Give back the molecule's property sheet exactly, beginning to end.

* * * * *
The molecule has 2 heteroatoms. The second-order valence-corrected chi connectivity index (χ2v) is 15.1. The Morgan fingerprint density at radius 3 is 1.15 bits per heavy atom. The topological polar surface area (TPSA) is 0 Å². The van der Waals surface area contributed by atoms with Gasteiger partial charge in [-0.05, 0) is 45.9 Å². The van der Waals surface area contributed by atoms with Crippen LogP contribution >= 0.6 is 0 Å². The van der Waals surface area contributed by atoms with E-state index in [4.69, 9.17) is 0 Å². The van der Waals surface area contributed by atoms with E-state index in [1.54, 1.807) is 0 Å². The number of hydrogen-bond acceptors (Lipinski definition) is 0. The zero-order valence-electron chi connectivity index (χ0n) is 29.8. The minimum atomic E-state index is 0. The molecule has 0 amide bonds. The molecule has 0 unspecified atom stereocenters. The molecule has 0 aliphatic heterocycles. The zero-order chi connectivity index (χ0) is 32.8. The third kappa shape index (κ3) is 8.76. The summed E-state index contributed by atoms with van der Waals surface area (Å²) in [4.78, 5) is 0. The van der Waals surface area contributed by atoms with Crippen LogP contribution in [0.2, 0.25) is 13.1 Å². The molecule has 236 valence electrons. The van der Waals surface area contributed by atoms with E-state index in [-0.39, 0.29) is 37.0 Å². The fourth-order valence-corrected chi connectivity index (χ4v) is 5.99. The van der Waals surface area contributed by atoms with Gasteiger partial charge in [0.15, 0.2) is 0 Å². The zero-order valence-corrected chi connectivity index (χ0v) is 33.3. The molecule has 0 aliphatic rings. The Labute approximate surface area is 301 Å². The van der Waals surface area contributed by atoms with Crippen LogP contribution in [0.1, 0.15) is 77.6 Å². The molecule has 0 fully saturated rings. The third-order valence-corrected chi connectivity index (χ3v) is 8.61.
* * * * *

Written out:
The molecule has 2 heteroatoms. The second-order valence-corrected chi connectivity index (χ2v) is 15.1. The Morgan fingerprint density at radius 3 is 1.15 bits per heavy atom. The topological polar surface area (TPSA) is 0 Å². The van der Waals surface area contributed by atoms with Gasteiger partial charge in [-0.05, 0) is 45.9 Å². The van der Waals surface area contributed by atoms with Crippen LogP contribution >= 0.6 is 0 Å². The van der Waals surface area contributed by atoms with E-state index in [4.69, 9.17) is 0 Å². The van der Waals surface area contributed by atoms with E-state index in [1.54, 1.807) is 0 Å². The number of hydrogen-bond acceptors (Lipinski definition) is 0. The zero-order valence-electron chi connectivity index (χ0n) is 29.8. The minimum atomic E-state index is 0. The molecule has 0 amide bonds. The molecule has 0 unspecified atom stereocenters. The molecule has 0 aliphatic heterocycles. The zero-order chi connectivity index (χ0) is 32.8. The third kappa shape index (κ3) is 8.76. The summed E-state index contributed by atoms with van der Waals surface area (Å²) in [4.78, 5) is 0. The van der Waals surface area contributed by atoms with Crippen LogP contribution in [0.2, 0.25) is 13.1 Å². The molecule has 236 valence electrons. The van der Waals surface area contributed by atoms with E-state index in [-0.39, 0.29) is 37.0 Å². The fourth-order valence-corrected chi connectivity index (χ4v) is 5.99. The van der Waals surface area contributed by atoms with Gasteiger partial charge in [0.15, 0.2) is 0 Å². The zero-order valence-corrected chi connectivity index (χ0v) is 33.3. The molecule has 0 aliphatic rings. The Labute approximate surface area is 301 Å². The van der Waals surface area contributed by atoms with Crippen LogP contribution in [0.1, 0.15) is 77.6 Å². The molecule has 0 fully saturated rings. The third-order valence-corrected chi connectivity index (χ3v) is 8.61.